Well, at the heart of it, you have a device with an array of microphones who’s sole purpose is to upload audio from your home to the cloud. Amazon and google are definitely doing something with this data, but it’s hard to say what. They have been pretty adamant that they are only collecting audio after you say the wake word, and that the data isn’t shared with anyone. But it’s pretty clear by the number of patents being filed every year that this information is both powerful and valuable.
If you’re not comfortable allowing amazon or google to store audio from your voice assistant, or worse, upload video from your ring or nest camera you should avoid these products. If there’s any silver lining at all it’s that these companies are responsible for storing and securing the vast majority of data on the internet, and by this point they are pretty good at it. If your camera is made by a smaller, less reputable company you should be even more concerned about the security of your data.
The last common use of the term “the cloud” is cloud storage like dropbox, google drive, one drive, and countless others. In these cases you are backing up your files to an offsite server. The major upside to these services is that these companies are orders of magnitude better than you and I at preventing data loss, so your family photos and irreplaceable documents will be safe forever, but it comes at the cost of storing those photos on a remote server.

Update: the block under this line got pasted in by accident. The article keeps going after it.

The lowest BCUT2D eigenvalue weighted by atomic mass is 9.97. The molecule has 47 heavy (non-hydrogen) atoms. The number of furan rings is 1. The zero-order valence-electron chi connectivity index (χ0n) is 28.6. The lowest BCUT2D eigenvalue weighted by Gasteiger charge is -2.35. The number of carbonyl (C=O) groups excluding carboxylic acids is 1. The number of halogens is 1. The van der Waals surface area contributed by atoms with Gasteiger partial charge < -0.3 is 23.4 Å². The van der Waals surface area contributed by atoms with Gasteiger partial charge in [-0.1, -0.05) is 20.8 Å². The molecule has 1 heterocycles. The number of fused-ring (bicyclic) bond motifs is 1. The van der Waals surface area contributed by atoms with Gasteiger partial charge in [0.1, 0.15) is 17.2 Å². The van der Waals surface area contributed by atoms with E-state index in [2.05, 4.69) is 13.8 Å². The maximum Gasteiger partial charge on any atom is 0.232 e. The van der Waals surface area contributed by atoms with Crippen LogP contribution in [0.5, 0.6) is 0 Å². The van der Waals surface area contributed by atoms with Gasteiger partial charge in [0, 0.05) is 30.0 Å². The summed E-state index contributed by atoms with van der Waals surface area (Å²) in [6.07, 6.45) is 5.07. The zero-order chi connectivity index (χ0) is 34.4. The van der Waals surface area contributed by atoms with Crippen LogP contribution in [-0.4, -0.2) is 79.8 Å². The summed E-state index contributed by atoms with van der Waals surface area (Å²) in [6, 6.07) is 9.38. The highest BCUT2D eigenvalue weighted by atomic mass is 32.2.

Unlike your voice recordings, it’s unlikely that these companies are using your files to gather data about you and sell you things other than photo printing services, but I guess anything is possible.
Hopefully this video has given you a better understanding of some of the most common types of cloud integration, and explained why there is no one good answer to the question “should I use the cloud”. This video is a primer for a video I am working on about smart home security, where I’ll be consulting with a former student and active member of the university of central florida’s hacking team to determine the largest security threats in your home and the best ways to avoid being hacked.
Thank you to all of my patrons over at patreon for supporting this channel and allowing me to make videos like this one that aren’t montized using affiliate links. That being said, if you’d like to buy your very own amazon spy device you can check out the links in the description, I personally have an amazon spy device in every room of my house, hi amazon.